Grandmother nearly lost home to HOA fees in 'miscommunication'

What started as a missing $41 nearly cost a woman her house in legal fees
January 18, 2014 5:46:19 AM PST
Depending on where you live, homeowners association dues may be on your list of yearly expenses. If you're late, or don't pay them, you could face heavy fines. That's what happened to one local grandmother whose late fees turned into bigger problems. Those HOA fees almost cost this grandmother of 10 her home.

When Sharon Dockery was diagnosed with liver cancer, the late fees on her HOA bill were the least of her worries.

"I had paid my fees, and then they start, they're called chargeback onto my account," said Dockery.

Dockery says she did pay the bill, but didn't realize she was $41 short. So the late fees built up and up.

"They chargeback $8 here, $15 there," said Dockery.

She tells us she didn't understand what the chargeback fees were, because she paid her assessment fee. And when Dockery called the Southwest Crossing Homeowners Association to find out...

"They said they turned it over to the attorney," said Dockery.

Between taking care of her 10 grandchildren at home, and going for chemotherapy treatments, she says she simply couldn't afford the additional late fees. Eventually a judgment was placed on her home. Then last December...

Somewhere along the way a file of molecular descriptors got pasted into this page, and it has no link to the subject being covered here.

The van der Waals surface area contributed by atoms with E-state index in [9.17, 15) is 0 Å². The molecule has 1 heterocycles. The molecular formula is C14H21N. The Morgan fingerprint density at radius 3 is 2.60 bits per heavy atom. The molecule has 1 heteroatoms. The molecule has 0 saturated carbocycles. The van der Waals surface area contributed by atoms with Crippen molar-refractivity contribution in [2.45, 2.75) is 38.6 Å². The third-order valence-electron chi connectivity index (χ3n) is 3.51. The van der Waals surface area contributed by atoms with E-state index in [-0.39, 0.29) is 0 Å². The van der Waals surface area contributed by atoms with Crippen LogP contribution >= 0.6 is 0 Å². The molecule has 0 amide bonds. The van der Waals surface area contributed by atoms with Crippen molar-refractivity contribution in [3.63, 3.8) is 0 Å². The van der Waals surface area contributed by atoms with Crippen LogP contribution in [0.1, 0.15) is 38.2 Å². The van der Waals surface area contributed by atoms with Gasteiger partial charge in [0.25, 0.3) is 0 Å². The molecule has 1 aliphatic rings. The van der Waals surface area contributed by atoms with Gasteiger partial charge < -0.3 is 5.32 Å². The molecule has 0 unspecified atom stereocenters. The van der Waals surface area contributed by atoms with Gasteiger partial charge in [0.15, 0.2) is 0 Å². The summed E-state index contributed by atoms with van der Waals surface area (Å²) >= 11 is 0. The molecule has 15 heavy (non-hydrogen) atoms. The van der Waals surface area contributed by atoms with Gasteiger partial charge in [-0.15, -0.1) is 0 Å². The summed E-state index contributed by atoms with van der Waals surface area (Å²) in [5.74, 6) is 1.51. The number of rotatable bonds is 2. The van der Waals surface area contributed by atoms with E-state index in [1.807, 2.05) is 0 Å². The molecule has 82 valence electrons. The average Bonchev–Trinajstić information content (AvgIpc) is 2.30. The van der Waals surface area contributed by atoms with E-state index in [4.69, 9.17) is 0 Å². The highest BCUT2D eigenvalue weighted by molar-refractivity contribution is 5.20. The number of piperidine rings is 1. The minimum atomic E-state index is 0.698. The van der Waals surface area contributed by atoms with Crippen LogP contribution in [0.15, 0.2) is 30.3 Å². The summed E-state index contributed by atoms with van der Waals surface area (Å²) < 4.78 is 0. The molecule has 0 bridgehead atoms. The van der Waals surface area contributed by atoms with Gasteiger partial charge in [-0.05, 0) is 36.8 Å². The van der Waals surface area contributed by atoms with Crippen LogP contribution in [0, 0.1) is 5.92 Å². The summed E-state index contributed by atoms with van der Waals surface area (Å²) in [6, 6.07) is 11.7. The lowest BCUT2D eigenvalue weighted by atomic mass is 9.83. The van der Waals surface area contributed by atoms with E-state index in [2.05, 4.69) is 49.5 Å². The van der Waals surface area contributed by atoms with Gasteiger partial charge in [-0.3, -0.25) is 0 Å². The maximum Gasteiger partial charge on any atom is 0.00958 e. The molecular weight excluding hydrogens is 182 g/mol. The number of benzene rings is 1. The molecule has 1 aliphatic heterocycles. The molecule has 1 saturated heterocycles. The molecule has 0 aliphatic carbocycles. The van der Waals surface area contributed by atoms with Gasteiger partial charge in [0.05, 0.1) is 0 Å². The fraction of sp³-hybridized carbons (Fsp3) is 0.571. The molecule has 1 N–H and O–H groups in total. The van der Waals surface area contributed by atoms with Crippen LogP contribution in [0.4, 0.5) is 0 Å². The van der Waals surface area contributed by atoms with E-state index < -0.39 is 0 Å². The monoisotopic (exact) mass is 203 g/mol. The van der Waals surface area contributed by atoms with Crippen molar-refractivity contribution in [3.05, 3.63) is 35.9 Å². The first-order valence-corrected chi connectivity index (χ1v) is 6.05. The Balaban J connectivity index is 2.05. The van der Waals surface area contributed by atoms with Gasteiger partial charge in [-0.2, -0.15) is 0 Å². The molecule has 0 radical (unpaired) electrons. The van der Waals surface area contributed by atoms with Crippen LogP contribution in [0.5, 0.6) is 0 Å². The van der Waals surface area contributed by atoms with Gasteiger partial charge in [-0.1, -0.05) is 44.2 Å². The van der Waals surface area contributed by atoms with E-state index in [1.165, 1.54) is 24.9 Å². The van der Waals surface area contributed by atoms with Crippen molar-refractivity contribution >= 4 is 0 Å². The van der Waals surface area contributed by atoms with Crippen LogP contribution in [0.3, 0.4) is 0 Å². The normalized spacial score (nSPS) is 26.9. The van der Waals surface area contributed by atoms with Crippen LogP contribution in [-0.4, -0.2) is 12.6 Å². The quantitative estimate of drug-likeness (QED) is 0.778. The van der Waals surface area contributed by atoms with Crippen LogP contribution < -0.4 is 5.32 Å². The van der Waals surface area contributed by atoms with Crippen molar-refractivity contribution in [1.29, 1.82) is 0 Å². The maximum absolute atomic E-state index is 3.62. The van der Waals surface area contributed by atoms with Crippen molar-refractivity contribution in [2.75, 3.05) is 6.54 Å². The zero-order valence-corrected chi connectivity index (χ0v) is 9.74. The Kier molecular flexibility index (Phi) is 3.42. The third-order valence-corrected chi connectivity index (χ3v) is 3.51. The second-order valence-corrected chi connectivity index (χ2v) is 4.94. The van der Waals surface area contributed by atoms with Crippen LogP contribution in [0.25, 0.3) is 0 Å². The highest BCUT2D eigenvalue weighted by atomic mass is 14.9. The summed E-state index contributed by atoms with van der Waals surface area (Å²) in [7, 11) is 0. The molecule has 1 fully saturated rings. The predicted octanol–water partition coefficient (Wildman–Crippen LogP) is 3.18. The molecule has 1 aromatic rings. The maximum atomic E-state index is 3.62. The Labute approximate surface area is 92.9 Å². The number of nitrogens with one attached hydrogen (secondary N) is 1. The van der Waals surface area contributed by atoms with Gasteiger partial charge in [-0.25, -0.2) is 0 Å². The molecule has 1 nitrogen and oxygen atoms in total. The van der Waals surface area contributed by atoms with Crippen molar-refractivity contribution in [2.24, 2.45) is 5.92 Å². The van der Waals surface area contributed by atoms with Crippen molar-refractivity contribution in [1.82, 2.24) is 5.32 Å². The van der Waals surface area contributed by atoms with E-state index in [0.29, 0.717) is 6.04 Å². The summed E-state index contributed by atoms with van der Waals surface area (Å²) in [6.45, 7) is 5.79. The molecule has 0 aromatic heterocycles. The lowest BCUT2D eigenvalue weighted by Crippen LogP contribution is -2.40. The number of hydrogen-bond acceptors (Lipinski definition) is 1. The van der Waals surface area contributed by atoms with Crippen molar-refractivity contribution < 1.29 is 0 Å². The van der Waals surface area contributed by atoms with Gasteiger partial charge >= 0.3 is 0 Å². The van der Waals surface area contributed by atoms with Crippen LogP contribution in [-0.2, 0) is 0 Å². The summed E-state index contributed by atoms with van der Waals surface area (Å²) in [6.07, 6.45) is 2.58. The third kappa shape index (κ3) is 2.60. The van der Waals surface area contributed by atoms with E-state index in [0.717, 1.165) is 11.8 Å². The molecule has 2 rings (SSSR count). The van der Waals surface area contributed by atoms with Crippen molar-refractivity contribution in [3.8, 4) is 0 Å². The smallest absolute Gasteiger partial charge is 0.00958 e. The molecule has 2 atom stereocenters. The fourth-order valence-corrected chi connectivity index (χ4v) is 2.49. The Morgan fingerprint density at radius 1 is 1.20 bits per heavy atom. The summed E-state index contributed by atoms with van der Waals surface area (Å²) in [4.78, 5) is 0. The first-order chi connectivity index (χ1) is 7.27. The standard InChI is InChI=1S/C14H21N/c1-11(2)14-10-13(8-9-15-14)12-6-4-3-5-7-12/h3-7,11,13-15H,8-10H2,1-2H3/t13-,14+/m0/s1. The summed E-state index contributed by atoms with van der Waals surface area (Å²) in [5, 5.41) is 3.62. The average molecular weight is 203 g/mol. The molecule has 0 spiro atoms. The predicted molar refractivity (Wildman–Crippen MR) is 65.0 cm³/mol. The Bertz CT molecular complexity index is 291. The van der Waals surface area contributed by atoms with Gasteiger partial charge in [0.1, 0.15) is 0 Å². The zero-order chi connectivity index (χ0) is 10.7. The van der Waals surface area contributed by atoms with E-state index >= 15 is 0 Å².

"They said if I didn't pay the $3,700 in 10 days, they were going to foreclose, which was December the 18th," said Dockery.

Dockery was being charged nearly $3,700 in legal fees, all stemming from a $41 oversight. When we called the Southwest Crossing Homeowners Association, they looked into her account and determined it was a mistake and gave us the following statement: "We discovered that there was a miscommunication regarding her account. The fees and penalties have been removed from her account. We regret any confusion this may have caused."

A representative from the HOA went on to tell us it's important for homeowners to contact their management company as soon as they get an assessment statement, or other collection correspondence, if they are not able to pay in full. Boards are willing to work with homeowners who need to pay installments; however, if the Board is unaware of the hardship, they cannot begin to help the owner in avoiding collection action.

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